Uci is a significant ancient Maya site located approximately 3 kilometers north of the modern city of Motul, Yucatan. Fifteen soil profiles were examined and horizon samples collected along transects extending into areas thought to have been ancient agricultural fields on the east side of Uci. The 15 profiles varied in surrounding vegetation, elevation, soil depth, texture, and current land use. All samples were analyzed for stable carbon isotopes in the soil organic matter to determine if ancient Maya peoples used these lands to farm maize. Uci Profiles 7, 13, and 14 all exhibited isotopic signatures indicative of ancient land clearance and maize agriculture.
Ucan’ha is an ancient Maya site located approximately 12 kilometers east of Uci. Three rejolladas were selected to evaluate their ancient agricultural potential. Changes in the δ13C of Ucan’ha profiles R3P2 and R3P3 are displayed in Figure 4. Profile R3P2 was taken from the approximate center and bottom of Rejollada 3, while R3P3 was taken on the upward slope of the rejollada. The isotopic signature shows a slight positive trend with depth with δ13C of -23‰ at the surface to almost -20‰. Profile R3P2’s isotopic signature, however, displayed the opposite of R3P3, exhibiting a slightly negative trend with from δ13C -21.5‰ to -25‰, with a slight
Ancient Agricultural Resources at Tikal Guatemala
Preliminary analyses of the 116 horizon samples collected from 32 soil pedons at Tikal National Park show that shallow soils (<30cm deep) had no evidence of ancient C4 vegetation (δ 13C >2.5‰)(Figure 5). Deep soil pedons in the wetland depressions (bajos) and natural drainages had weak evidence of ancient C4 vegetation including maize cultivation (between 2.5 and 3.5‰) (Figure 6). The samples with evidence of maize production were generally enriched with CaCO3 (between 7.9% and 69.7% CaCO3 equivalent) and neutral pH. All soils sampled were low in Mehlich extractable phosphorus (< 7 mg/kg) and high in clays.
Ancient Agricultural Resources at Blue Creek, Belize
Samples were collected in Blue Creek, Belize by Austin Ulmer (MS student at BYU) and Tim Beach Professor of Geography, University of Texas, Austin) in June 2014. Seventeen profiles were collected from a transect reaching from the eastern coastal plain to the western escarpment. There were 124 horizon samples collected. All samples have been ground to 10 mesh and 5 to 7-gram subsamples to 100 mesh. During collection, charcoal samples were found in varying depths in profile RB73 footslope. C14 dating analysis provided a date of soil formation at the 93-95-cm depth of around BC 1440 and 1370. Soil physical and chemical property analyses are under way and humin extractions will be complete by October 31. Extracted samples are expected to be ground and weighed out for mass spectrometry analysis. Data is expected by December 31. Soil extractable P, color, and pH are also expected to be completed by December 31. Additional analysis will be conducted at the University of Texas-Austin in coordination with Dr. Tim Beach. Austin Ulmer will be in Texas the 17-21 of November to conduct Pb210 soil age dating, XRF (x-ray fluorescence), and XRD (x-ray diffraction) texture analysis.
Two graduate students and 22 undergraduate students were mentored in the planning execution, analysis of samples and interpretation of data. Several of the students travelled to Mesoamerica where they interacted with archaeologists and local Maya laborers in collecting soil profile samples. They had the opportunity to train archaeology student in field laboratory techniques of soil geochemical analysis. They worked and spoke to local laborers who assisted with the work. The students learned to interact with those of other culture and other academic disciplines. Most of those undergraduates are either in postgraduate education at this time or are planning graduate work in the next couple of years.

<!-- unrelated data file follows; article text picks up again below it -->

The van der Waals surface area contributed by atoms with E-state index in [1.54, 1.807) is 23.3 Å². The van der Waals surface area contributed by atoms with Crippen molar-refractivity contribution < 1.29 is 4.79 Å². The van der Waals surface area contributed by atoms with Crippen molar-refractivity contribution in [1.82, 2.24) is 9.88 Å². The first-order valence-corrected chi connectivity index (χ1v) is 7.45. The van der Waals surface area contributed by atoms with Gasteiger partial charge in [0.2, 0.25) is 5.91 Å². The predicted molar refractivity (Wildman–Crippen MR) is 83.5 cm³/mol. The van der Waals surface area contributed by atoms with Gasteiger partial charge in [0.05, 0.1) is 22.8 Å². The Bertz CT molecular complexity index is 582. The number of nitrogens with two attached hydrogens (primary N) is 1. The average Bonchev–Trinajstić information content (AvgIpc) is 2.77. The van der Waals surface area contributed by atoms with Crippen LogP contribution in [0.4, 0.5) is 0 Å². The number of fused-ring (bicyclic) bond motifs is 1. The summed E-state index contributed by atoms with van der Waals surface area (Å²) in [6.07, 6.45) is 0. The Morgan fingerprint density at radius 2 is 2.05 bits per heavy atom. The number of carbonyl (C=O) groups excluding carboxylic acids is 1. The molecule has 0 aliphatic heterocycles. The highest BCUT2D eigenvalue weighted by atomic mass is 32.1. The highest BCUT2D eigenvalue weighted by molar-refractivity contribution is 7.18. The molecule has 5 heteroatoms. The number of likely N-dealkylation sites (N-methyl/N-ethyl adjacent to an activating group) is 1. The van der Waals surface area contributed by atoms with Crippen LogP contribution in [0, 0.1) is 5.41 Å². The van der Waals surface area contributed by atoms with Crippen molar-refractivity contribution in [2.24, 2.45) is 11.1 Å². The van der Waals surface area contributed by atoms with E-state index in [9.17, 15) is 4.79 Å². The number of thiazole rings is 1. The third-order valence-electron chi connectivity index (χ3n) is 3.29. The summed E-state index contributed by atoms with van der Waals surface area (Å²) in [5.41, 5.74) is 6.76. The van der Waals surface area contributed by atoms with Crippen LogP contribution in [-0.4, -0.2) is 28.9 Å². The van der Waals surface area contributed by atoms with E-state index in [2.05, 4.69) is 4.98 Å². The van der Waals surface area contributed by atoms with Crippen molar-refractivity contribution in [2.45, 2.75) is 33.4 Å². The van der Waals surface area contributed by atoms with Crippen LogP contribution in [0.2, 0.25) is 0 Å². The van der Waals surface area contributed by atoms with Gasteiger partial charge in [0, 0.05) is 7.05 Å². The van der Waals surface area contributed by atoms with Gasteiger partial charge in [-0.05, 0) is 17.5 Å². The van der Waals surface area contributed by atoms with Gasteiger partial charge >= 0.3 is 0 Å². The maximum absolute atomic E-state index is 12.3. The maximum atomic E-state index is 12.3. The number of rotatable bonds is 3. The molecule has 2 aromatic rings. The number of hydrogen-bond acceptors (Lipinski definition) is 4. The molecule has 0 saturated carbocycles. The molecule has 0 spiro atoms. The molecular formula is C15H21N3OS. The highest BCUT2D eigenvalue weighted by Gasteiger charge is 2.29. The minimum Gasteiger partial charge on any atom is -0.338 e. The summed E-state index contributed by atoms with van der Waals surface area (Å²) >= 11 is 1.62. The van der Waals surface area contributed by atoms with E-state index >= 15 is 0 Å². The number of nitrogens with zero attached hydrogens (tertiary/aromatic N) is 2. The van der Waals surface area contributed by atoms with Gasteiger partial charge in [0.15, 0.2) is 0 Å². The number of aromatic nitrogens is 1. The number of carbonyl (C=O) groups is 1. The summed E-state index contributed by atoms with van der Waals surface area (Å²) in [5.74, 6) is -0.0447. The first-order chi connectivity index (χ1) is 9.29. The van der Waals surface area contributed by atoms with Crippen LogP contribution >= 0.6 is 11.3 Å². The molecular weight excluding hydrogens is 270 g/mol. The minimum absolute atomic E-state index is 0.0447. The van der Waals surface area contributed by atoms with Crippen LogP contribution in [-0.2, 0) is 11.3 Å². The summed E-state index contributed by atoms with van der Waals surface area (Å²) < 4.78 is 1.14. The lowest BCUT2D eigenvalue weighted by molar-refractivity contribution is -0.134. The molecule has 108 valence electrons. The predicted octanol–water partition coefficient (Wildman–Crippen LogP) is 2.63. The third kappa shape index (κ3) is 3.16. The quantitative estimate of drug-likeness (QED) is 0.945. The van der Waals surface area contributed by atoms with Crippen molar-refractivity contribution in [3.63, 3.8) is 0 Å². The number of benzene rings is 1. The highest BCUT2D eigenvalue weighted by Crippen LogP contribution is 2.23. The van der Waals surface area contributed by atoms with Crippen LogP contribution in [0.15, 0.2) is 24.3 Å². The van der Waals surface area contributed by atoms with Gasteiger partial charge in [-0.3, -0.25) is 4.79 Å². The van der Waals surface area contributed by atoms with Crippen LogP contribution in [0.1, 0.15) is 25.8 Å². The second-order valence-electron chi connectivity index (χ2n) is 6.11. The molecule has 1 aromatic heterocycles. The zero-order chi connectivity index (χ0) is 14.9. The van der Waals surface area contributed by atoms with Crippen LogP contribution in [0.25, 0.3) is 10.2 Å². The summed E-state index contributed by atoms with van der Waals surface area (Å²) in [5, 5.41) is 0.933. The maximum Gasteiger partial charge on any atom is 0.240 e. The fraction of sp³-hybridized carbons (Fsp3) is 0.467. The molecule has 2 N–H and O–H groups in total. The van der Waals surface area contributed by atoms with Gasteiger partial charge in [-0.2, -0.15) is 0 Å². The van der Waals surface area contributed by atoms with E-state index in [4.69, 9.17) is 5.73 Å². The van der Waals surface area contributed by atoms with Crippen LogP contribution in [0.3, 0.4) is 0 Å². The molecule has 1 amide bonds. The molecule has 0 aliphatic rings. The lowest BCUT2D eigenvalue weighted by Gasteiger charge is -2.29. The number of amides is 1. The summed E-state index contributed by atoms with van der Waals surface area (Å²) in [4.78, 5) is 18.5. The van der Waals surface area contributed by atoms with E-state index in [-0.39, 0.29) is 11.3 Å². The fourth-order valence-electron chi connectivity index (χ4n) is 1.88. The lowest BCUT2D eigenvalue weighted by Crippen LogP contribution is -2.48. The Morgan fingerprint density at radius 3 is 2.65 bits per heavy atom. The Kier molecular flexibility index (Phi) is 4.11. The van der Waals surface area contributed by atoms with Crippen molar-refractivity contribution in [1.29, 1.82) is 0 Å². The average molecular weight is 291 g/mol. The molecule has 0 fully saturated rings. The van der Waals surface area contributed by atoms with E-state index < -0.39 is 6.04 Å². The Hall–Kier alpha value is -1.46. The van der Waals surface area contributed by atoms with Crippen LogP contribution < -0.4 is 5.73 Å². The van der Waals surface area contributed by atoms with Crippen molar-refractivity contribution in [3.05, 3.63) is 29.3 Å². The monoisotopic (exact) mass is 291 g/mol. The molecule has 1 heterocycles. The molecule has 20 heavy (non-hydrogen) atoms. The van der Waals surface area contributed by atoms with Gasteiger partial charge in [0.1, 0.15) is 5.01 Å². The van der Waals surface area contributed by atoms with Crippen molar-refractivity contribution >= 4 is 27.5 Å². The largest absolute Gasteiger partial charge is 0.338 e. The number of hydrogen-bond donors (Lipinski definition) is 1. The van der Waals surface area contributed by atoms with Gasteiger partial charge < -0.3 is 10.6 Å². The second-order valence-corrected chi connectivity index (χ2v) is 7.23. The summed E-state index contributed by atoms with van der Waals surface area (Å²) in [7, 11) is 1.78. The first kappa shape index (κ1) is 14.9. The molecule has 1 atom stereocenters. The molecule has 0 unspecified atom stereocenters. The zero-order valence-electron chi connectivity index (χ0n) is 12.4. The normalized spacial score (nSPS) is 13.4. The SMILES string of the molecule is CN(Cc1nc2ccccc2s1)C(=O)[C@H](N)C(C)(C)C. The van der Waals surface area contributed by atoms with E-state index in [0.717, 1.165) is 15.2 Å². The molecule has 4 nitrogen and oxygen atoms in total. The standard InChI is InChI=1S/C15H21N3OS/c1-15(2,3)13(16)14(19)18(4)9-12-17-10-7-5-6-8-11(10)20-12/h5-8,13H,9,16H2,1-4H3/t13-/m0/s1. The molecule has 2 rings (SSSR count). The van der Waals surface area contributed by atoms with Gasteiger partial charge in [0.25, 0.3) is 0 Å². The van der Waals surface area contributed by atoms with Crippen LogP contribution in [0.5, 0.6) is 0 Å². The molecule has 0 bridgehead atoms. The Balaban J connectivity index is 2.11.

- Balzotti, C., C. Golden, A. Scherer and R. Terry. 2013. Stable carbon isotope signatures of ancient Maize agriculture at El Kinel, Guatemala. Central European Geology 56: 59-74. doi:10.1556/CEuGeol.56.2013.1.5.
- Balzotti, C.S., D. Webster, T. Murtha, S.L. Petersen, R.L. Burnett and R.E. Terry. 2013. Modeling the ancient maize agriculture potential of landforms in Tikal National Park, Guatemala International Journal of Remote Sensing 34: 5868-5891.
- Burnett, R.L., R.E. Terry, M. Alvarez, C. Balzotti, T. Murtha, D. Webster and J. Silverstein. 2012a. The ancient agricultural landscape of the satellite settlement of Ramonal near Tikal, Guatemala. Quarternary International 265: 101-115.
- Burnett, R.L., R.E. Terry, R.V. Sweetwood, T. Murtha, D. Webster and J. Silverstein. 2012b. Upland and lowland soil resources of the ancient Maya at Tikal, Guatemala. Soil Science Society of America Journal 76: 2083-2096. doi:Doi:10.2136/sssaj2010.0224
- Fernandez, F.G., K.D. Johnson, R.E. Terry, S. Nelson and D. Webster. 2005. Soil Resources of the Ancient Maya at Piedras Negras, Guatemala. Soil Science Society of America Journal 69: 2020-2032.
- Gee, G.W. and J.W. Bauder. 1986. Particle-size analysis. In: A. Klute, editor Methods of soil analysis. Part 1. Soil Science Society of America, Madison. p. 383-411.
- Johnson, K.D., R.E. Terry, M.W. Jackson and C. Golden. 2007. Ancient soil resources of the Usumacinta River Region, Guatemala. Journal of Archaeological Science 34: 1117-1129.
- Johnson, K.D., D.R. Wright and R.E. Terry. 2007. Application of carbon isotope analysis to ancient maize agriculture in the Petén region of Guatemala. Geoarchaeology: An International Journal 22:: 313-336.
- Sweetwood, R.V., R.E. Terry, T. Beach, B.H. Dahlin and D. Hixson. 2009. The Maya footprint: Soil resources of Chunchucmil., Yucatan, Mexico. Soil Science Society of America Journal 73: 1209-1220.
- Webb, E.A., H.P. Schwarcz and P.F. Healy. 2004. Carbon isotope evidence for ancient maize agriculture in the Maya lowlands. Journal of Archaeological Science 31: 1039-1052.
- Wright, D.R., R.E. Terry and M. Eberl. 2009. Soil properties and stable carbon isotope analysis of landscape features in the Petexbatún region of Guatemala. Geoarchaeology: An International Journal 24: 466-491.